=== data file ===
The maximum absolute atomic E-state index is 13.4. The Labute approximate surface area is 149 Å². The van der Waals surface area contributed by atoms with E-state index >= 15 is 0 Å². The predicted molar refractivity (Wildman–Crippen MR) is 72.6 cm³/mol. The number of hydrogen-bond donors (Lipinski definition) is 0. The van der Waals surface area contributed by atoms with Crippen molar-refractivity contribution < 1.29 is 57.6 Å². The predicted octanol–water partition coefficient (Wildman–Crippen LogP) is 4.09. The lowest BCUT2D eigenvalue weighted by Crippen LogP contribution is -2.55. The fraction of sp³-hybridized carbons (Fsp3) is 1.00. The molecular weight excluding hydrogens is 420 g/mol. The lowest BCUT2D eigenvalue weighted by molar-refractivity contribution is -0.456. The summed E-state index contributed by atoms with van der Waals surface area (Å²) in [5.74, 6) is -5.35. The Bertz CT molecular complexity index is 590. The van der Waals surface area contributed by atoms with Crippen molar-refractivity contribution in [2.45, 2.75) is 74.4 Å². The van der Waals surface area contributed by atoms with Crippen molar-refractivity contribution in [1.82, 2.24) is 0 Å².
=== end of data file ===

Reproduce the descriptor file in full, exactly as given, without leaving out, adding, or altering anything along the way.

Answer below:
The maximum absolute atomic E-state index is 13.4. The Labute approximate surface area is 149 Å². The van der Waals surface area contributed by atoms with E-state index >= 15 is 0 Å². The predicted molar refractivity (Wildman–Crippen MR) is 72.6 cm³/mol. The number of hydrogen-bond donors (Lipinski definition) is 0. The van der Waals surface area contributed by atoms with Crippen molar-refractivity contribution < 1.29 is 57.6 Å². The predicted octanol–water partition coefficient (Wildman–Crippen LogP) is 4.09. The lowest BCUT2D eigenvalue weighted by Crippen LogP contribution is -2.55. The fraction of sp³-hybridized carbons (Fsp3) is 1.00. The molecular weight excluding hydrogens is 420 g/mol. The lowest BCUT2D eigenvalue weighted by molar-refractivity contribution is -0.456. The summed E-state index contributed by atoms with van der Waals surface area (Å²) in [5.74, 6) is -5.35. The Bertz CT molecular complexity index is 590. The van der Waals surface area contributed by atoms with Crippen molar-refractivity contribution in [2.45, 2.75) is 74.4 Å². The van der Waals surface area contributed by atoms with Crippen molar-refractivity contribution in [1.82, 2.24) is 0 Å².